BUSINESS

Shifting into a higher gear

Canada’s economic recovery is gaining momentum and leaving most competing nations behind

JOHN DALY March 28 1994
BUSINESS

Shifting into a higher gear

Canada’s economic recovery is gaining momentum and leaving most competing nations behind

JOHN DALY March 28 1994

Shifting into a higher gear

BUSINESS

Canada’s economic recovery is gaining momentum and leaving most competing nations behind

JOHN DALY

At first glance, it might appear that Bob Findlay, president of Vancouver-based forest .products giant MacMillan Bloedel Ltd., has plenty to worry about these days. Last week, his company lost a $3-million order for pulp from a British tissue-maker in the wake of a continuing protest campaign by environmentalists over MacMillan Bloedel’s logging operations in Clayoquot Sound on Vancouver Island. But like a lot of other Canadian executives, Findlay is in an upbeat mood this spring. A quick look at his company’s annual report shows why. Having shaken off much of the impact of the recession, MacMillan Bloedel’s sales and profits are climbing—fast. Fuelled by a surge in demand for lumber and other building materials in the United States, the company’s revenues jumped by 24 per cent last year to $3.8 billion. Over the past three

years, MacMillan Bloedel has rebounded from a loss of $93 million in 1991 to a profit of $53.2 million in 1993. And Findlay expects another strong performance this year as the recovery in Canada starts to pick up steam, and Europe and Japan bounce back from economic reversals last year. “The turnaround in the marketplace is happening,” Findlay said. “We’re looking for it to take hold this year.” Signs that the recovery is gaining momentum are multiplying. Last week, Statistics Canada reported that its index of 10 leading economic indicators, which includes such measures as manufacturing orders and furniture and appliance sales, climbed by 0.8 per cent in February—the strongest increase since 1991, when the index first began signalling a recovery. The Canadian Real Estate. Association, in turn, reported that house sales in the nation’s 25 largest markets were

up 14.3 per cent in February compared with the same month a year ago. Economic renewal is even starting to make a dent in the unemployment rate. Last month, the rate declined by 0.3 percentage points to 11.1 per cent, representing a gain of 66,000 new jobs.

Until now, the recovery has been powered largely by rising exports to the United States, rather than consumer spending at home. But with job prospects improving, and both the inflation rate and interest rates holding at their lowest levels in three decades, many economists say that Canadians are poised to start opening their wallets again. Declared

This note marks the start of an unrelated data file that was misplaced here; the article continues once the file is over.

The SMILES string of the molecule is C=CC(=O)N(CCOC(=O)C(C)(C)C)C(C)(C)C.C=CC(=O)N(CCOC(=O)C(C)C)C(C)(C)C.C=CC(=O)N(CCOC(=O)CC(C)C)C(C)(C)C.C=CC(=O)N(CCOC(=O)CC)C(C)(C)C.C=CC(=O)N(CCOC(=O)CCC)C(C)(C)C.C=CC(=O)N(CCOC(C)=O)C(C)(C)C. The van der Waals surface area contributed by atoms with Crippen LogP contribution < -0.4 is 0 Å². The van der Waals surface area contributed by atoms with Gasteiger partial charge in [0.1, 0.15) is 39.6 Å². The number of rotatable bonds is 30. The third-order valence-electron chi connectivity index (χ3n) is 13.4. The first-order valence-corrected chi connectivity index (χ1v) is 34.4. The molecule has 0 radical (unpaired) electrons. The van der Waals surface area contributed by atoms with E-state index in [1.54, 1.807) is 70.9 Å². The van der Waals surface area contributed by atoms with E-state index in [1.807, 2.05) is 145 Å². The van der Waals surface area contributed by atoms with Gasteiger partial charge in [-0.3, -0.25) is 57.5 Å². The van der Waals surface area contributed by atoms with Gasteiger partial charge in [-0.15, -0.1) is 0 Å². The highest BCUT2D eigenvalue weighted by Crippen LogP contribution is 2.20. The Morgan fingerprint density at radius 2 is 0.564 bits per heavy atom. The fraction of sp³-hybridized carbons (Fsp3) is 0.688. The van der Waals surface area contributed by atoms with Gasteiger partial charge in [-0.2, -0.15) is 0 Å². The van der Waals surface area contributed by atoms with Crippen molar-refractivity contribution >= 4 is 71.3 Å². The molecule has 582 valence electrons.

Jeffrey Rubin, chief economist of the Torontobased brokerage firm Wood Gundy Inc.: “We’re not that far away from the point where we would expect the consumer to kick in.”

Already, Canada’s economy is growing faster than those of most of the world’s leading industrialized nations. Last year, Canada’s gross domestic product (GDP), after adjusting for inflation, expanded by 2.5 per cent, only slightly behind the 2.8-per-cent growth in the United States, which led the major free-market economies (page 44). Meanwhile, Japan’s economy shrank by 0.5 per cent, and Germany, which is mired in a recession that has bogged down almost all of Europe, saw its GDP decline by 1.5 per cent. For this year, most forecasters predict that Canada’s growth rate will surpass that of the United States. The Paris-based Organization for Economic Co-operation and Development, for one, projects that Canada’s GDP will expand by 3.7 per cent, followed by the United States at 3.1 per cent, while Japan and Germany will lag behind at 0.5 per cent and 0.8 per cent respectively.

But while Canada may be pulling ahead in the growth sweepstakes, it still has one of the highest unemployment rates. Despite a decline last month, it is still nearly double the U.S. rate of 6.5 per cent. However, there appears to be little that Ottawa can do about it. Last week, at a special summit of finance and employment ministers of the so-called G-7 group of leading industrialized nations hosted in Detroit by U.S. President Bill Clinton (page 46), all the participants expressed grave concern about the prospect of a jobless recovery. But they also failed to agree on any concrete solutions. Canada’s delegates—Human Re-